Last Monday, a group of 5th and 6th class students from Kilglass National School in Co Galway delivered their 1.5 meter mini unmanned sailboat called “SeoltÃ³ir Na Gaillimhe – the Galway Sailor” to the research vessel of the Marine Institute, the RV Celtic Explorer, in Galway Harbor. .
Scientists from the Marine Institute will deploy the RV Celtic Explorer mini-boat in the Atlantic Ocean, near the M6 ââweather buoy, during the AIMSIR (Atlantic In-situ Marine Scientific Infrastructure Replacement) survey.
The mini-boat is equipped with a sail and a satellite tracker, or transmitter, which allows students to follow it as it navigates the ocean and gain a better understanding of ocean currents. This initiative is part of the international educational crossings program that connects schools around the world through the mini-boat activity.
Commending the collaborative effort of the Explorer Education Program Team, Kilglass National School, Marine Institute Infrastructure Team, and Educational Passages in the United States. Patricia Orme, Acting CEO, said: âThe Explorers Mini-Boat Project is a wonderful example of marine science knowledge and civic engagement with the oceans. It supports the Marine Institute’s Oceans of Learning campaign, which highlights the value of partnerships essential to sharing marine science with the wider community. For children, this project offers an exciting way to see real-life examples of how the ocean influences all of our lives, learn how the ocean influences our weather and climate, and the types of technologies used. .
Peter Kane, teacher at Kilglass National School, added: âThis is a comprehensive STEM project and cross-cutting in nature. Using the boat as a focal point provides an excellent example of how teachers can integrate marine themes through a range of transversal activities. This included learning how the boat was built, to cover a range of science and technology concepts using GPS and satellites.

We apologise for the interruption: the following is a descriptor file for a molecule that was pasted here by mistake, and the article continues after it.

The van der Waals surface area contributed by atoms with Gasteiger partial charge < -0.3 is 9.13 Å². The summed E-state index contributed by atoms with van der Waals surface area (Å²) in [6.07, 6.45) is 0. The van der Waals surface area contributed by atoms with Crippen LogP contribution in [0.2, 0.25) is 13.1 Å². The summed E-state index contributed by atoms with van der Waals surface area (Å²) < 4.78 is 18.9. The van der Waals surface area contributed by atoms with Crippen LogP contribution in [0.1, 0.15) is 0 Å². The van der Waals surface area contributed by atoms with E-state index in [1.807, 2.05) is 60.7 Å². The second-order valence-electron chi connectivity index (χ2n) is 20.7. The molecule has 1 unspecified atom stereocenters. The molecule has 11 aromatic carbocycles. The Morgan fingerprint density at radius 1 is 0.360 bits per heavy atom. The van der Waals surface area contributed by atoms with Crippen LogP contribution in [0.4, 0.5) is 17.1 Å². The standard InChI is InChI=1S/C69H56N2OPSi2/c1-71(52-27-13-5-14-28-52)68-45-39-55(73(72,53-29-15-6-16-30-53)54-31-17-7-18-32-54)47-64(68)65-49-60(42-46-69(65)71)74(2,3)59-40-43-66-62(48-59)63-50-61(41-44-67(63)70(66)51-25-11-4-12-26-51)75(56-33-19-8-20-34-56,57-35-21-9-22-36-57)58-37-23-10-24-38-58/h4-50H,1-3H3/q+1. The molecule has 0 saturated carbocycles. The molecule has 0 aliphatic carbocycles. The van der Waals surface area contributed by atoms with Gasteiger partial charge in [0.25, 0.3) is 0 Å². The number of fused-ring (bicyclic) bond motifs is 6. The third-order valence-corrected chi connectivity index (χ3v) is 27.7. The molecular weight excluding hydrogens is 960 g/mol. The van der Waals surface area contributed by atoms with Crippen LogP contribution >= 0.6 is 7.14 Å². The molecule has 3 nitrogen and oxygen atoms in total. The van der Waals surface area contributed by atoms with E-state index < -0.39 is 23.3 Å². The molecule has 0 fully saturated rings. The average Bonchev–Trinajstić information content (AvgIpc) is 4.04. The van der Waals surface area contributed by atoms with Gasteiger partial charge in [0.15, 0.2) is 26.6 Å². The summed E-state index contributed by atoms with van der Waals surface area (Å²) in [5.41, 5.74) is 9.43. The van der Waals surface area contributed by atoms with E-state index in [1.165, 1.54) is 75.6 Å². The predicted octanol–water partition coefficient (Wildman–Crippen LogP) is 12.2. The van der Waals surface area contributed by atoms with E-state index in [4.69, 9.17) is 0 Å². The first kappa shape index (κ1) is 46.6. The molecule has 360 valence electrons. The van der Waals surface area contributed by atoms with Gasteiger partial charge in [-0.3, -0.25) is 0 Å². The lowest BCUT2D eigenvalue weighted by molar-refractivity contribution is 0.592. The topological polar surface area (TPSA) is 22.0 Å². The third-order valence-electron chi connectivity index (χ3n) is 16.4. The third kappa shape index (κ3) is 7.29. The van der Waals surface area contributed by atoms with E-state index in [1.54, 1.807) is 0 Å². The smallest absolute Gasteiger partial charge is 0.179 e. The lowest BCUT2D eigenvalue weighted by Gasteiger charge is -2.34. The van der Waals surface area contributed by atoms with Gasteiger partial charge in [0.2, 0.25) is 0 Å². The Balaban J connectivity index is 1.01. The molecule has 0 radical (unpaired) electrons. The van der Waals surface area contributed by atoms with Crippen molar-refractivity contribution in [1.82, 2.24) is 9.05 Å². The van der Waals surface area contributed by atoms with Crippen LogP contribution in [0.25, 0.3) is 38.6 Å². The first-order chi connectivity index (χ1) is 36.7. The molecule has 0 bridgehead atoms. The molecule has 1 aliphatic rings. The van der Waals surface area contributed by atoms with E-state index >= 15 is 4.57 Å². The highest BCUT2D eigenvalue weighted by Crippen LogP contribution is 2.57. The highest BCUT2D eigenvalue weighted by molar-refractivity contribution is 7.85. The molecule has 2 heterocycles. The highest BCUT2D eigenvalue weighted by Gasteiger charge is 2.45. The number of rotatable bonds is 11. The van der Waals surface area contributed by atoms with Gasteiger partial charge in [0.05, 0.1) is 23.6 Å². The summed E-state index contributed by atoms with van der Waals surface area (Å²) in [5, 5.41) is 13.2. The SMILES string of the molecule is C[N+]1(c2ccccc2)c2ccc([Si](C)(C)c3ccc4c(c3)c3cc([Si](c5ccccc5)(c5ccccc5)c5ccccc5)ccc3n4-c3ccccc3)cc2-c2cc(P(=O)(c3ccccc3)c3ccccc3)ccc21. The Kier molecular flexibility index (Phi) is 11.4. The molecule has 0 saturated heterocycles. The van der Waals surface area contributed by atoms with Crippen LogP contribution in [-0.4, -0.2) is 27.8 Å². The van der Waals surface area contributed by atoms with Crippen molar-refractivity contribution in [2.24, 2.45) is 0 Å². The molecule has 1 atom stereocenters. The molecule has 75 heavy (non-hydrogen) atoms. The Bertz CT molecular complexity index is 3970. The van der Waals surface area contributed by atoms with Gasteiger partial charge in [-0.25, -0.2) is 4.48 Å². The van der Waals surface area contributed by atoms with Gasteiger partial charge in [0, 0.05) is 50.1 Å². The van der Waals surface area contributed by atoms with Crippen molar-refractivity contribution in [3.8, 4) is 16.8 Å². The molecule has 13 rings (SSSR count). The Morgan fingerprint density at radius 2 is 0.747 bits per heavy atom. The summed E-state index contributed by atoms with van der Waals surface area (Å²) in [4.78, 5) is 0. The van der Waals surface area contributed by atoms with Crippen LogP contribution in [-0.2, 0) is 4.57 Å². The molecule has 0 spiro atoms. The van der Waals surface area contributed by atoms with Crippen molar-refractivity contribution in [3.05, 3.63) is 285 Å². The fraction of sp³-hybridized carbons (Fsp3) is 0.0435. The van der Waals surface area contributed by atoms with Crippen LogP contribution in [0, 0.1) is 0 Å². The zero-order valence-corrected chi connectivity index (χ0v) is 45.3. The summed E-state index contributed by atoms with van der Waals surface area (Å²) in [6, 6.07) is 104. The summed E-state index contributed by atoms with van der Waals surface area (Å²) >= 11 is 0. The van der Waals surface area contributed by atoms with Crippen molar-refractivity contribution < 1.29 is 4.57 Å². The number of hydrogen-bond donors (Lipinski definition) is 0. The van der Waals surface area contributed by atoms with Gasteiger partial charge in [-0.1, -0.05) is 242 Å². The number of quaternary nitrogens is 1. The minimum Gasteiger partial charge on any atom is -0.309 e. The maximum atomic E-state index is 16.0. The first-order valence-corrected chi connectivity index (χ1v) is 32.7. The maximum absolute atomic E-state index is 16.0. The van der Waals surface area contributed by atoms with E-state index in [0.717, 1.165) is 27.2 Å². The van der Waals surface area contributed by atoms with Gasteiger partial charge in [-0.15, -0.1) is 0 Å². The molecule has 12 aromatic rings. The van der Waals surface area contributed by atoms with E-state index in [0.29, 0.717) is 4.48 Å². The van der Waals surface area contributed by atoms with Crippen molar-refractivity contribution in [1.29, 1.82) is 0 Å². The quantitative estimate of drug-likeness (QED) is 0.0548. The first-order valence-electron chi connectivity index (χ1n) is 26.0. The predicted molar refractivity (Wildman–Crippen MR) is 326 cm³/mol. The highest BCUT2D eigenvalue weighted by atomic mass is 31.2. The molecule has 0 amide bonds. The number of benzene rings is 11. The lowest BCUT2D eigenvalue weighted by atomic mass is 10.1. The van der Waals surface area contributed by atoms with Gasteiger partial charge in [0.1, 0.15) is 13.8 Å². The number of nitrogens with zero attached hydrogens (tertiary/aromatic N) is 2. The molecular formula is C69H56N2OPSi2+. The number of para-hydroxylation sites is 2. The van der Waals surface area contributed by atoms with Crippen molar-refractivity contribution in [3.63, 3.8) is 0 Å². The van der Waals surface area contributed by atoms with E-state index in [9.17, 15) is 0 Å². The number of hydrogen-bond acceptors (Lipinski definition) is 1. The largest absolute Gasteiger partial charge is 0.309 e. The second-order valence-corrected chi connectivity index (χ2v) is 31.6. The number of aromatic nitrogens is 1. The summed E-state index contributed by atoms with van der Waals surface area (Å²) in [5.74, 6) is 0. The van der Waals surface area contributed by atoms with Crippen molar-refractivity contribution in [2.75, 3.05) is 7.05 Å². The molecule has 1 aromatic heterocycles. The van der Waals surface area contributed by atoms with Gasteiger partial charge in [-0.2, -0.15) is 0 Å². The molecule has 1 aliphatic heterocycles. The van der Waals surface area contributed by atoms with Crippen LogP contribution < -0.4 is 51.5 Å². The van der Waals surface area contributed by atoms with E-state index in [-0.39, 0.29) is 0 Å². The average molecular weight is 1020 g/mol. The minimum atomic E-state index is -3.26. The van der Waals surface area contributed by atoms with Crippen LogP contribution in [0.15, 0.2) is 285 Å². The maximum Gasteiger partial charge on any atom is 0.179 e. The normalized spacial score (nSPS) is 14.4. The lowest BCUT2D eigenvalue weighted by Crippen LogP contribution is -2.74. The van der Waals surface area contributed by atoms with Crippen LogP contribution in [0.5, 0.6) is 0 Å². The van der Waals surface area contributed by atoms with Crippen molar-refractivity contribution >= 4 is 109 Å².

Padraic Creedon, Head of Explorer Education, Galway Atlantaquaria, said: âIt was great to watch the kids deepen their understanding of the ocean, complete science experiments and produce amazing class presentations about our ocean. The kids also learned about marine biodiversity in the ocean, from the smallest microscopic plankton to the world’s largest animals – the blue whales that migrate across the Atlantic.
The provision of the boat was financed within the framework of the European Interreg iFADO project, of which the Marine Institute is a partner. Engaging in the mini-boat project, the iFADO research consortium is launching five mini-boats around the Atlantic this year from Ireland, Portugal, Spain, France and the United Kingdom.
Cushla Dromgool-Regan, Explorers Strategic Education Manager, Camden Education Trust, said: âAll over the world people can watch and track mini-boats in the ocean, including SeoltÃ³ir Na Gaillimhe – the Galway Sailor. The project web page is accessible to children, teachers and their classes. It’s a really fun way to connect people, and predicting where the boat may land is part of that experience. At least 11 mini-boats have landed in Ireland since 2009, and some have been salvaged, repaired and relaunched.
âCurrently there are six vessels actively reporting in the Atlantic, and some in the Pacific as well. The Explorer Education Program and Educational Passes are absolutely thrilled to see another ship leave Galway and look forward to seeing how it can connect more people around our global ocean.
To follow the SeoltÃ³ir Na Gaillimhe mini-boat – the Galway Sailor, visit: https://educationalpassages.org/boats/seoltoir_na_gaillimhe/